Thursday, November 19th at 7 pm EST.
I'm pleased to announce my Spring 2021 seminar at NYU on "The Digital and the Analog."
Special note: For this doctoral course I intend to teach the first hour each week as an open-access webinar, followed by two hours of (closed) seminar only for enrolled students. If you are not at NYU, you are more than welcome to join the webinar for the first hour.
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The Digital and the Analog
(Special Topics in Critical Theory -- MCC-GE 3010)
Time: Weds 9am - 11:50am EST
Digital and analog, what do these terms mean today? One common response to the question of the digital is to make reference to things like software, hardware, or computers in general. Indeed the definition of “digital” is too often eclipsed by a kind of fever-pitched industrial bonanza around the latest technologies and the latest commercial ventures. Like the digital, the analog also seems to go through various phases of popularity and disuse, its appeal pegged most frequently to nostalgic longings for non-technical or romantic modes of art and culture. The analog is difficult to define, with attempts at definition often consisting of mere denotations of things: sound waves, the phonograph needle, magnetic tape, a sundial. In this seminar we will define the digital and the analog explicitly, not merely by reference to actually existing media technologies, but also, and perhaps more importantly, through encounters with theory and philosophy. If digital and analog describe media artifacts, they are also modes of thinking and being, with the digital closely aligned with rationalism, logic, and politics, while the analog with empiricism, aesthetics, and ethics. Sections of the course are devoted to analogicity, digitality, the logical, the illogical, interfaces, cybernetics, psychoanalysis, geometry, and arithmetic. Readings are drawn from the work of Gottlob Frege, Elizabeth Grosz, GWF Hegel, Jacques Lacan, Katherine McKittrick, Peter Szendy, and others.
Please join me next week for a lecture titled "'Always Deterritorialize!' -- On the Play of Being" hosted by Stanford University.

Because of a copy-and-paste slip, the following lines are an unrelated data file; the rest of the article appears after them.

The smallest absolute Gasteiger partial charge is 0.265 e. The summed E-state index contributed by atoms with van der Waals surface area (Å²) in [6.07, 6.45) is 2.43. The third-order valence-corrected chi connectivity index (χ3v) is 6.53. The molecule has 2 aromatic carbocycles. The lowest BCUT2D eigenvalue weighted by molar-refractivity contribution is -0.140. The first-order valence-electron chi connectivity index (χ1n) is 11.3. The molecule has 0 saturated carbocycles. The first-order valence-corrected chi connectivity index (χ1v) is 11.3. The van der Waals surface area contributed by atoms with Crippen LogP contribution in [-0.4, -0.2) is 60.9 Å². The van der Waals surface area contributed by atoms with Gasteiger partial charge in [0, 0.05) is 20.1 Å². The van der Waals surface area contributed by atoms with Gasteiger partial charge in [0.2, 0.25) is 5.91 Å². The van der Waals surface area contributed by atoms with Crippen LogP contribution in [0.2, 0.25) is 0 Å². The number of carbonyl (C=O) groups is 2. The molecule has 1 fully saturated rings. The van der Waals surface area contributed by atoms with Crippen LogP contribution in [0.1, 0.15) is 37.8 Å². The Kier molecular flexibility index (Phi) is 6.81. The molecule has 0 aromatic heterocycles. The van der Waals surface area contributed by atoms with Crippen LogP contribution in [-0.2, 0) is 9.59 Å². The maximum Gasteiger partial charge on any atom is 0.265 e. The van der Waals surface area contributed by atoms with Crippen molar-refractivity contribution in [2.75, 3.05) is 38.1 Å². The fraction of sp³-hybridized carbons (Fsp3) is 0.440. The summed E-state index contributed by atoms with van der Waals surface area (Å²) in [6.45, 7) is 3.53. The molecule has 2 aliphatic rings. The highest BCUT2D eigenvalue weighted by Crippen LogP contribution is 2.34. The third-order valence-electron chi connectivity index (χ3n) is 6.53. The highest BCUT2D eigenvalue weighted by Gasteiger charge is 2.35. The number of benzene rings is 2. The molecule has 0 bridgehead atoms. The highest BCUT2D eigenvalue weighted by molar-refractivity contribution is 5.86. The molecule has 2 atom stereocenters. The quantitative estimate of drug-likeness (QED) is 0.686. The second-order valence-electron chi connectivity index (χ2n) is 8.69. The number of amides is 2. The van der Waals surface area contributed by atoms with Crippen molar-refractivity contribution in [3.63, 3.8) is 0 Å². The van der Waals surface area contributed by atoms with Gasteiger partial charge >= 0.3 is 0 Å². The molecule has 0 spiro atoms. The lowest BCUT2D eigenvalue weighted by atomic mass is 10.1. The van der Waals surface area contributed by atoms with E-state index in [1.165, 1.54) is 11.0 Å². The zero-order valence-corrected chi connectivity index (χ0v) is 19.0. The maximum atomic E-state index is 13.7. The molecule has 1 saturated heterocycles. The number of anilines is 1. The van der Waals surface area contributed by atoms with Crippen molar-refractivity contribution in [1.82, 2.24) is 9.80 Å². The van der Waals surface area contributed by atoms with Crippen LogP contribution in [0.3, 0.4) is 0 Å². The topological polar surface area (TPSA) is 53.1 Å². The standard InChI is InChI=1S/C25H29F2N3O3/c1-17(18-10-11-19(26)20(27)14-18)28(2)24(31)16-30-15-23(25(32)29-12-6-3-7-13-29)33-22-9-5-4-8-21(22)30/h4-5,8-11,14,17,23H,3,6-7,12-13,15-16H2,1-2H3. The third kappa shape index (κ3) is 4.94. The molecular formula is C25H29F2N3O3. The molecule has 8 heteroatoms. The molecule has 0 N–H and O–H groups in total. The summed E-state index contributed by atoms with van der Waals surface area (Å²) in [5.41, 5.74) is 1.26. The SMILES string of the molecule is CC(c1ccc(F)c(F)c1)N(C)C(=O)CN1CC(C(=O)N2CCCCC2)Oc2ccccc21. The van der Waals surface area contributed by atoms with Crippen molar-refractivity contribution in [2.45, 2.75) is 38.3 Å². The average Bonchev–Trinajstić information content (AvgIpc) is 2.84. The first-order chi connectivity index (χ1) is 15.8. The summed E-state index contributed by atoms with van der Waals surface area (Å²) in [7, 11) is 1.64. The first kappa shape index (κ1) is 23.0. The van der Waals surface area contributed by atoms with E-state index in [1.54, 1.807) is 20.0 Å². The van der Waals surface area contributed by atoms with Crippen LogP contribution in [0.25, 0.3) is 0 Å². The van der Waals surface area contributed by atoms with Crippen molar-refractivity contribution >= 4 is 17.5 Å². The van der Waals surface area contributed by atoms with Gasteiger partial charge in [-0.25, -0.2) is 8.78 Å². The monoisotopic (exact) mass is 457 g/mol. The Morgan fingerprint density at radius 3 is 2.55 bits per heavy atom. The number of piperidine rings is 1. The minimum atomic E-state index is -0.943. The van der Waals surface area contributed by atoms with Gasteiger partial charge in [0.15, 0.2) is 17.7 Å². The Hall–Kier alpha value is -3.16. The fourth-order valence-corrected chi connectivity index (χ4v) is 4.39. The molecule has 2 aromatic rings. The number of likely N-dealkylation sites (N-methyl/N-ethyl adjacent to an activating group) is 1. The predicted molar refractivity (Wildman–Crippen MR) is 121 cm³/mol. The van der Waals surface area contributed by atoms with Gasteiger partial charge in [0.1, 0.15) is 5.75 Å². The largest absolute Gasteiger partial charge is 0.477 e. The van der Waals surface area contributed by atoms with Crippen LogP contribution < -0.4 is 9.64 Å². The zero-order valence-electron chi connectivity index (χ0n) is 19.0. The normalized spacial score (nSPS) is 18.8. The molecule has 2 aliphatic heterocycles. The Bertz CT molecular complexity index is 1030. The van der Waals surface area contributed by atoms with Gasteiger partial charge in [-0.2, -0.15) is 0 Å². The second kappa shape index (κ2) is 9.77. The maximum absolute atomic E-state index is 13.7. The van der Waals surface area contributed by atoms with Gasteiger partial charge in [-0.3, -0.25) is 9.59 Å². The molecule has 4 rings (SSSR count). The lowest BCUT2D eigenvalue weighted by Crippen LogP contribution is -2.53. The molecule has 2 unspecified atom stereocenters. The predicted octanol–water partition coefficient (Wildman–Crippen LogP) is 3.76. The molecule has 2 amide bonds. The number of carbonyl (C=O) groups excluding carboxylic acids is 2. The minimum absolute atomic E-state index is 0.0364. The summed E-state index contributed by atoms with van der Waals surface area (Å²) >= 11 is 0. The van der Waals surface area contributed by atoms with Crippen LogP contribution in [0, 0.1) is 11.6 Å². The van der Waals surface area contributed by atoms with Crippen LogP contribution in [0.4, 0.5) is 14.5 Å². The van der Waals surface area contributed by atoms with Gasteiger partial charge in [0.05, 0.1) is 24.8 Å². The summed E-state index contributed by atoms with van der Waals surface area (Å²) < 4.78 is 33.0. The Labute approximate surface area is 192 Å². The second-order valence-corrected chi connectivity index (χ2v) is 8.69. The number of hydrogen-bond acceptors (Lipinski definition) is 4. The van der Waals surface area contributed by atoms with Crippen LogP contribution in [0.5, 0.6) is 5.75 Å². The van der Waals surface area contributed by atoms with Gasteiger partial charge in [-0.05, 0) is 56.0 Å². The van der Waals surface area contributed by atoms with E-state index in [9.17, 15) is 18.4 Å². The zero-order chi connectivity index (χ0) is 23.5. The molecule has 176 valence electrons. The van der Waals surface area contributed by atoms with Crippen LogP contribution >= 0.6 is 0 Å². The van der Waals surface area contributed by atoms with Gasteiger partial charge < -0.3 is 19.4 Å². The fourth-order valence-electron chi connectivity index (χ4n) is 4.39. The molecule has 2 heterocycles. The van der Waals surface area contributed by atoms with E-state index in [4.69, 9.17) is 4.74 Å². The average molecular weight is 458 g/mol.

"Always Deterritorialize!" -- On the Play of Being
Alexander R. Galloway
Wednesday, Nov. 11 at 12pm PDT (3pm EST)
Stanford Archaeology Center lecture series on "The Playful Archaeology"
Webinar URL: https://stanford.zoom.us/webinar/register/WN_Q-KiYvERQDK_M7WWYTGVZA
“'In the beginning' is chaos,” wrote Elizabeth Grosz in 2007, “the whirling, unpredictable movement of forces, vibratory oscillations that constitute the universe.” Or, following the aphorism of Heraclitus, "everything flows." In her recent book "The Sonic Episteme," Robin James described a paradigm of "acoustic resonance," where sound and sonic metaphors--vibration, oscillation, resonance, diffraction, noise--are taken to be the very fabric of being itself. At root here is the old question of the one and the many, the simple monad versus the complex, multiple (perhaps even continuous) aggregation of the whole. In this talk we will look beyond the edges of the screen, beyond the bounds of the computer, out into these kinds of "play ontologies" rooted in becoming, contingency, vibration, and chaos. What happens when the old prescription for critical and cultural theory, "always historicize," changes into a new mandate, "always deterritorialize"?
(Image source: Gilles Deleuze, “Sept dessins,” Chimères 21 [Winter 1994]: 13-19.)
During the 2020-2021 academic year I'm lucky enough to be co-leader (with prof. Emily Apter) of a research lab at NYU focused on questions of translation. Translation is a notoriously difficult topic, not only within theoretical discussions, but also as a practical art form. Translation is hard to think; it's also hard to do, and harder still to do well. Emily was part of a team working on "untranslatables," which tried to keep the problem alive as a problem, while also providing some basis for orientation with specific terms that have remained, for whatever reason, untranslated.
I'm very much still a beginner when it comes to translation theory, and only have limited experience in actual translation. Instead of talking about translation I'd like to outline four operations that are somehow external to translation -- prior to it perhaps, or maybe implicated by translation, yet still somehow necessary to it...I'm not yet sure how exactly.
Let's begin with two basic kinds of conversion thresholds for bodies and information. I will call these "symmetrical" interfaces because they involve a common measure across the interface threshold. These are the two conversion interfaces that don't entail a mode change, and thus are simpler in a certain sense. Continue reading
In the past I've written on how to spot digital philosophers. But let's name names. Who exactly do we mean? Digital philosophers are many: Democritus, Leibniz, Konrad Zuse, Wittgenstein (in the Tractatus but later he inverts), Edward Fredkin, Stephen Wolfram, and many others.
Analog philosophers are also observable in the wild. Deleuze is one of the most vivid examples of the species. I've also long admired Brian Massumi for his pro-analog chauvinism, proud and unapologetic. Let's remember that this is the man who, at the onset of the first dot-com boom, penned an essay titled "On the Superiority of the Analog." Massumi harbors a deep skepticism toward anything digital, particularly number and quantity. While not agreeing with Massumi -- for me the digital and the analog are co-equal -- I admire anyone willing to take a clear stand. He serves as an excellent case study in analog philosophy.